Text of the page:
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Nursing
Associate faculty members Susan Holian and Vicki Lowe, of the Notre Dame of Maryland University School of Nursing, set up a SimMan3G at the school’s Center for Caring with Technology on October 9, 2013. (The Daily Record/Maximilian Franz)

Md. is 10th-best state for nurses, report says

Plenty of jobs in state, but pay lags behind others, report finds

In many respects, nurses in Maryland have it better than their peers across the country — but not necessarily when it comes to their paychecks.

Overall, Maryland is the 10th-best state for nurses, according to a report released Tuesday by social finance site WalletHub, even though the average annual salary here is well below average and Maryland’s nurses wrestle with the worst commute in the country.

WalletHub’s 2014 report of the “Best & Worst States for Nurses” evaluated both short- and long-term trends related to employment opportunities for nurses in each state and Washington, D.C., as well as the competition for those jobs and the typical workplace environments.

The report’s authors said the goal was to provide recent nursing school graduates with more information about the job prospects in a given state, but some nursing students and recent grads said rankings can only go so far.

The decision about where to practice is usually based on subjective, hard-to-quantify factors, said Kevin Asonglefac, a 29-year-old nursing student at Montgomery College. Asonglefac said he decided to pursue nursing because he wanted a gratifying career and that he wouldn’t decide to work in one state or another based on “what some report says.”

“I’d have to experience each hospital and shadow a nurse there to understand how they approach patient care and what’s important to them,” Asonglefac said. “I’d want to understand the workflow, get a feel for working there.”

“I wouldn’t be doing it for the money,” he added.

Others likely feel differently, said Roxanne Moran, an associate professor of nursing at Notre Dame of Maryland University.

“Absolutely [the difference in pay] plays a role,” Moran said. “Many of my students are either fully supporting a family or are a significant part of their family’s income.”

Starting salaries for Maryland nurses are on par with those in other states, but their wages (adjusted for the cost of living) do not climb as quickly or as high, according to WalletHub’s report.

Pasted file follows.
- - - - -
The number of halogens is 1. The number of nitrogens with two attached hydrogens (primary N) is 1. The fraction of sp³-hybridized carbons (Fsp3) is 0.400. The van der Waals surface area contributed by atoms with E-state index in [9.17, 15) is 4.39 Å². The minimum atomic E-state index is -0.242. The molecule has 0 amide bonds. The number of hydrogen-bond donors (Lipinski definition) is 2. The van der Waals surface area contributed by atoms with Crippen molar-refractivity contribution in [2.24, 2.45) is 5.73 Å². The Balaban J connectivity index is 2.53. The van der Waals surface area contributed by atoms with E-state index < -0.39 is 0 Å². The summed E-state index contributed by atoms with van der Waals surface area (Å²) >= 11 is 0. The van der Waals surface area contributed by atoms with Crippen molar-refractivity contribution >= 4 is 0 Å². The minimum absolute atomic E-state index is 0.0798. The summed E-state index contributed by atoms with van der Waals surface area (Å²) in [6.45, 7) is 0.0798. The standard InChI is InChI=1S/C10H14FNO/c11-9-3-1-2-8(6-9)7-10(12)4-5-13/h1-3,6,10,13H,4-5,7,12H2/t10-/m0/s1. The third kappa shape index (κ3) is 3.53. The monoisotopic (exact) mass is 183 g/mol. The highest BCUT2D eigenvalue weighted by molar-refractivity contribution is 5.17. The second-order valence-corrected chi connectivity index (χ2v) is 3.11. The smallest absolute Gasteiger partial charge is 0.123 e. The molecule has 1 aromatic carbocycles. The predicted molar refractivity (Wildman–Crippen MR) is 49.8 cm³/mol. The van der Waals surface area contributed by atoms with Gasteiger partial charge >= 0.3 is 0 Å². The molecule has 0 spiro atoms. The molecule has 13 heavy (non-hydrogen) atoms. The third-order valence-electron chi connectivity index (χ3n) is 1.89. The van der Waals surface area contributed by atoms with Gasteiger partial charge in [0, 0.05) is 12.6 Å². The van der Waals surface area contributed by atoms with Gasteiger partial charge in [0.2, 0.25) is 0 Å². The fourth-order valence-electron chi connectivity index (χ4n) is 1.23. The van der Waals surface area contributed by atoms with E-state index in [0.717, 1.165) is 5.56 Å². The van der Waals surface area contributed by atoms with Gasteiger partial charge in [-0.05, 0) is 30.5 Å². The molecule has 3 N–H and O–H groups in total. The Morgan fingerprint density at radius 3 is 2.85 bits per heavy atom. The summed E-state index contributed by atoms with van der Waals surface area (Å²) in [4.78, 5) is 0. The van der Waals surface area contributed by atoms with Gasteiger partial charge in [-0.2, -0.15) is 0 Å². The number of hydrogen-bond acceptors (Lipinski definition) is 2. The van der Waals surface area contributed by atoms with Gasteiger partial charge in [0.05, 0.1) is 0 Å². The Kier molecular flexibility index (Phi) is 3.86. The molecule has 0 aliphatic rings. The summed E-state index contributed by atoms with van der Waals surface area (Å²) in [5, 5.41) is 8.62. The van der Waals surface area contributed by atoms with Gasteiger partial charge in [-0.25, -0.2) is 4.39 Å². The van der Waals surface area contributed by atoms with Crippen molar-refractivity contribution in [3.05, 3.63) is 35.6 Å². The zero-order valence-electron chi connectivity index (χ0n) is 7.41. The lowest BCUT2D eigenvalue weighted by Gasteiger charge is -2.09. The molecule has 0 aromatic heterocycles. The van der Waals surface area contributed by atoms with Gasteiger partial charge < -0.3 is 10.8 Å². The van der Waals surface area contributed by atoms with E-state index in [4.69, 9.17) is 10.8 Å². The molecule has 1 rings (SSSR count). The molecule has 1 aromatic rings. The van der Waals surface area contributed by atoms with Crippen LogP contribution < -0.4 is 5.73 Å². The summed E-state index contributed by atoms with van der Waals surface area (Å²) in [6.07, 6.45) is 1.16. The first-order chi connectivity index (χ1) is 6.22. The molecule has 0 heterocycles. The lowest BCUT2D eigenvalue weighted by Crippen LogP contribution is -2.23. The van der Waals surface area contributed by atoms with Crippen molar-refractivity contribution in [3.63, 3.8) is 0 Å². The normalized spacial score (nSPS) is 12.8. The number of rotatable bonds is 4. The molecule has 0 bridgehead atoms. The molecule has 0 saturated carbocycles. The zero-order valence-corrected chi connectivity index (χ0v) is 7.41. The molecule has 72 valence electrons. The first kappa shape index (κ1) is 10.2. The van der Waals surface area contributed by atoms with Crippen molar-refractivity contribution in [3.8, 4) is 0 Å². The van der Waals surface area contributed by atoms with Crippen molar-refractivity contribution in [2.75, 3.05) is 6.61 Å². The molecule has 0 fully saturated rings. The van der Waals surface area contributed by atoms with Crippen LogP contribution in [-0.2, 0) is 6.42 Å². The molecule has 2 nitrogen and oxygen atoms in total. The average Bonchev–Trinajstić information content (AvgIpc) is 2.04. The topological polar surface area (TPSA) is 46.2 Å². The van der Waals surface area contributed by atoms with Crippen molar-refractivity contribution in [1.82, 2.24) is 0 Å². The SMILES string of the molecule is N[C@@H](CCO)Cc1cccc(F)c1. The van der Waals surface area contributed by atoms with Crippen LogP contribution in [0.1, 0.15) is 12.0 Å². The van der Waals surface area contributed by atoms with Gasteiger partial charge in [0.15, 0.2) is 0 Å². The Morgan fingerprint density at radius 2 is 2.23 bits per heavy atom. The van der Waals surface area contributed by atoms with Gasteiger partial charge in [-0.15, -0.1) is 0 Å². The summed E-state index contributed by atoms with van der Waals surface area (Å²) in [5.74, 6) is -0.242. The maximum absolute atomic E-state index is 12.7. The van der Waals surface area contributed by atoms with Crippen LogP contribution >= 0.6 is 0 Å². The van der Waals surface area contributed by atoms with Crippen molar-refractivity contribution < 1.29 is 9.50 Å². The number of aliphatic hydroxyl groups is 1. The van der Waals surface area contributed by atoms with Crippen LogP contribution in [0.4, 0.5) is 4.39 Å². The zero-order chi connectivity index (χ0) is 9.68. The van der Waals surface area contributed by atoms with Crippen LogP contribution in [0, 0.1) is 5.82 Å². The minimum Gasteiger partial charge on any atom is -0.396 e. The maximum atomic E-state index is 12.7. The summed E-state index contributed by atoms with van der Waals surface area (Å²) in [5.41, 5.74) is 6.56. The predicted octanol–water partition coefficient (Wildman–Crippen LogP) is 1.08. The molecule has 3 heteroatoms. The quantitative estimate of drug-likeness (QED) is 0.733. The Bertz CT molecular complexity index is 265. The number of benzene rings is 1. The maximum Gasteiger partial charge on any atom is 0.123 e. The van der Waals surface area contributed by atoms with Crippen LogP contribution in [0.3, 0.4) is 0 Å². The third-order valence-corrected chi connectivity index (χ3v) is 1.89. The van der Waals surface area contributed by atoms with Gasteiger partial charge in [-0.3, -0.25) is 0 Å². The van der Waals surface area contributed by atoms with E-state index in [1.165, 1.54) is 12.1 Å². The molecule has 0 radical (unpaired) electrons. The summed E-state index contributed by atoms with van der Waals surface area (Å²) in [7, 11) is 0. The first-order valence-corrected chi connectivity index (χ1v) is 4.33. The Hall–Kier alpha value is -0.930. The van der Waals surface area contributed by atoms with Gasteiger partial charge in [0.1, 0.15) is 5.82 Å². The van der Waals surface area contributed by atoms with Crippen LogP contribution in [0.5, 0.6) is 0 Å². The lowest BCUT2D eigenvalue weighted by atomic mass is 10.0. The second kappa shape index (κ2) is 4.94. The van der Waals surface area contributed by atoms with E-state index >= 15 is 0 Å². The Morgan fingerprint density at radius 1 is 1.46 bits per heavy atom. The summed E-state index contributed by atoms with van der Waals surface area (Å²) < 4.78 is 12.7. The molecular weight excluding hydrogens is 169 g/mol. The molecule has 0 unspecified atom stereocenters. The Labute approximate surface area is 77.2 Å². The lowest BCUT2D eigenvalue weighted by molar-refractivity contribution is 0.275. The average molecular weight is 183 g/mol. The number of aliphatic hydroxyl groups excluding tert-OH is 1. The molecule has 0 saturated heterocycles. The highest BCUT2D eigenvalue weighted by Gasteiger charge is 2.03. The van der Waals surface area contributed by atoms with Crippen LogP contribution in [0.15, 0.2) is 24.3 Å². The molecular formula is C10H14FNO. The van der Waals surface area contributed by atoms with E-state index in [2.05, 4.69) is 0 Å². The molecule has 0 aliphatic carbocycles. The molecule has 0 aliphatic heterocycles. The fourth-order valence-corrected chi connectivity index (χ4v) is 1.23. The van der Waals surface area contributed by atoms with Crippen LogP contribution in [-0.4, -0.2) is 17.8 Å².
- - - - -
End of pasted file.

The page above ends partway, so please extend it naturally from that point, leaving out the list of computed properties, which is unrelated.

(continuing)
Some nursing professionals, such as nurse anesthetists, earn higher-than-average salaries. But as a group, nurses in Maryland earn less than they would in 35 states. Nurse practitioners, for example, make an average of $75,505 in Maryland, compared to $107,621 in Mississippi, according to the report.

But Brittany Norton, 26, who’s been a nurse at Johns Hopkins Hospital for five years, said although it’s easy to get caught up in what looks good on paper, different people need different things to succeed. Norton, for example, said when looking for her first job her priorities were different than some of her peers.

She went to nursing school in Pennsylvania, where she grew up, but relocated to Baltimore “for the sole purpose of working at Hopkins.”

“Hopkins actually pays less than many other hospitals,” she said, “and I had to weigh whether making more money was more important than learning from the No. 1 hospital, having autonomy, being able to grow … But I knew I wanted to go back to school, and it’s important to have all that experience on your resume. I could have worked at a community hospital and made a lot more money, but that won’t make you stand out, and I would not have been able to learn so much.”

Norton said the work environment is “definitely” more important to her than salary. Maryland received high marks for criteria such as the average number of hours worked and policies on mandatory overtime.

Some metrics were given greater weight when calculating each state’s overall rank, said Odysseas Papadimitriou, the CEO of WalletHub’s parent company, Evolution Finance Inc.

Maryland earned the No. 10 spot due in large part to its relatively high number of health care facilities per capita and because a lot of nursing positions are projected to become available over the next decade.